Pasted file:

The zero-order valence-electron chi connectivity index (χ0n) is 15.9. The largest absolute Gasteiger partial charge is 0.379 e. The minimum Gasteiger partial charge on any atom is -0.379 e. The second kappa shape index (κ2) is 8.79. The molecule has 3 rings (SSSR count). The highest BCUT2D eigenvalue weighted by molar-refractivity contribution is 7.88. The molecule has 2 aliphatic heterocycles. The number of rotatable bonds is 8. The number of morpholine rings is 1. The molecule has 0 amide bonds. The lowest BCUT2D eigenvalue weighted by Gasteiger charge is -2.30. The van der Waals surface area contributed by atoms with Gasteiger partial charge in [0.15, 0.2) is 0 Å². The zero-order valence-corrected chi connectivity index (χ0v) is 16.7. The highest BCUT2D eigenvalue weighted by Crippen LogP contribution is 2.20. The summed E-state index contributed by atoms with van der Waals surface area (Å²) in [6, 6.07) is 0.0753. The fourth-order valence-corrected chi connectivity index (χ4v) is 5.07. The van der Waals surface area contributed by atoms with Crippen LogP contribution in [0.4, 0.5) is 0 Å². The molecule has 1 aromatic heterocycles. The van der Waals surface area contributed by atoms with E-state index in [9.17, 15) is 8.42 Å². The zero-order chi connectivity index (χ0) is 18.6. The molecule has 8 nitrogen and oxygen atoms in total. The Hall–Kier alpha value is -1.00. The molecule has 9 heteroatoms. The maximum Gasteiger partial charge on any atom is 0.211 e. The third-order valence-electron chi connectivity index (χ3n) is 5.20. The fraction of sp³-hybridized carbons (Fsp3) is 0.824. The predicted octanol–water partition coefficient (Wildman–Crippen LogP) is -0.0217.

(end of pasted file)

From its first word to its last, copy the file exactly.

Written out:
The zero-order valence-electron chi connectivity index (χ0n) is 15.9. The largest absolute Gasteiger partial charge is 0.379 e. The minimum Gasteiger partial charge on any atom is -0.379 e. The second kappa shape index (κ2) is 8.79. The molecule has 3 rings (SSSR count). The highest BCUT2D eigenvalue weighted by molar-refractivity contribution is 7.88. The molecule has 2 aliphatic heterocycles. The number of rotatable bonds is 8. The number of morpholine rings is 1. The molecule has 0 amide bonds. The lowest BCUT2D eigenvalue weighted by Gasteiger charge is -2.30. The van der Waals surface area contributed by atoms with Gasteiger partial charge in [0.15, 0.2) is 0 Å². The zero-order valence-corrected chi connectivity index (χ0v) is 16.7. The highest BCUT2D eigenvalue weighted by Crippen LogP contribution is 2.20. The summed E-state index contributed by atoms with van der Waals surface area (Å²) in [6, 6.07) is 0.0753. The fourth-order valence-corrected chi connectivity index (χ4v) is 5.07. The van der Waals surface area contributed by atoms with Crippen LogP contribution in [0.4, 0.5) is 0 Å². The molecule has 1 aromatic heterocycles. The van der Waals surface area contributed by atoms with E-state index in [9.17, 15) is 8.42 Å². The zero-order chi connectivity index (χ0) is 18.6. The molecule has 8 nitrogen and oxygen atoms in total. The Hall–Kier alpha value is -1.00. The molecule has 9 heteroatoms. The maximum Gasteiger partial charge on any atom is 0.211 e. The third-order valence-electron chi connectivity index (χ3n) is 5.20. The fraction of sp³-hybridized carbons (Fsp3) is 0.824. The predicted octanol–water partition coefficient (Wildman–Crippen LogP) is -0.0217.